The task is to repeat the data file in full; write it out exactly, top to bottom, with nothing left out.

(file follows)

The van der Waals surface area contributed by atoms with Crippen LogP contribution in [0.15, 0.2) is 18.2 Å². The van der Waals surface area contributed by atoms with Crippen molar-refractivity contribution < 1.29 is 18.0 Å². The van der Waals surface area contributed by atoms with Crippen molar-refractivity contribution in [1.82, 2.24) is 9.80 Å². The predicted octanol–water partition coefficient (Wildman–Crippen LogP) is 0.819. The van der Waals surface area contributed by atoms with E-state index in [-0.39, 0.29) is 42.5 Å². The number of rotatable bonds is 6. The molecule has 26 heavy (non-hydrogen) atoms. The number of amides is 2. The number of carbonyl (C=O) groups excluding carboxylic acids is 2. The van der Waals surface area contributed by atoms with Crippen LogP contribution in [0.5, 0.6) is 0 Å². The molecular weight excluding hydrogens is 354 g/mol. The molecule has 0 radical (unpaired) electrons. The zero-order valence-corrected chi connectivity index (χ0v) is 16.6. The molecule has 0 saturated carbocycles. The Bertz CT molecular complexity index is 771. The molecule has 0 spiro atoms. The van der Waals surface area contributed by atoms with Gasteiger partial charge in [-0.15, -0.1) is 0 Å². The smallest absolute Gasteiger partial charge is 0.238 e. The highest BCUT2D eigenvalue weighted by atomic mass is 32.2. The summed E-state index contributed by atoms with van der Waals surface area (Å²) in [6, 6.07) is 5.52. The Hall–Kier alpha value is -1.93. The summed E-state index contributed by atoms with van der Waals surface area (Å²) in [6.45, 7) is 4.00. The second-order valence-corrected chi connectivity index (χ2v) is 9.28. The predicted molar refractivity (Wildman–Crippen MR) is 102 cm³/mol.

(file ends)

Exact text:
The van der Waals surface area contributed by atoms with Crippen LogP contribution in [0.15, 0.2) is 18.2 Å². The van der Waals surface area contributed by atoms with Crippen molar-refractivity contribution < 1.29 is 18.0 Å². The van der Waals surface area contributed by atoms with Crippen molar-refractivity contribution in [1.82, 2.24) is 9.80 Å². The predicted octanol–water partition coefficient (Wildman–Crippen LogP) is 0.819. The van der Waals surface area contributed by atoms with E-state index in [-0.39, 0.29) is 42.5 Å². The number of rotatable bonds is 6. The molecule has 26 heavy (non-hydrogen) atoms. The number of amides is 2. The number of carbonyl (C=O) groups excluding carboxylic acids is 2. The van der Waals surface area contributed by atoms with Crippen LogP contribution in [0.5, 0.6) is 0 Å². The molecular weight excluding hydrogens is 354 g/mol. The molecule has 0 radical (unpaired) electrons. The zero-order valence-corrected chi connectivity index (χ0v) is 16.6. The molecule has 0 saturated carbocycles. The Bertz CT molecular complexity index is 771. The molecule has 0 spiro atoms. The van der Waals surface area contributed by atoms with Gasteiger partial charge in [-0.15, -0.1) is 0 Å². The smallest absolute Gasteiger partial charge is 0.238 e. The highest BCUT2D eigenvalue weighted by atomic mass is 32.2. The summed E-state index contributed by atoms with van der Waals surface area (Å²) in [6, 6.07) is 5.52. The Hall–Kier alpha value is -1.93. The summed E-state index contributed by atoms with van der Waals surface area (Å²) in [6.45, 7) is 4.00. The second-order valence-corrected chi connectivity index (χ2v) is 9.28. The predicted molar refractivity (Wildman–Crippen MR) is 102 cm³/mol.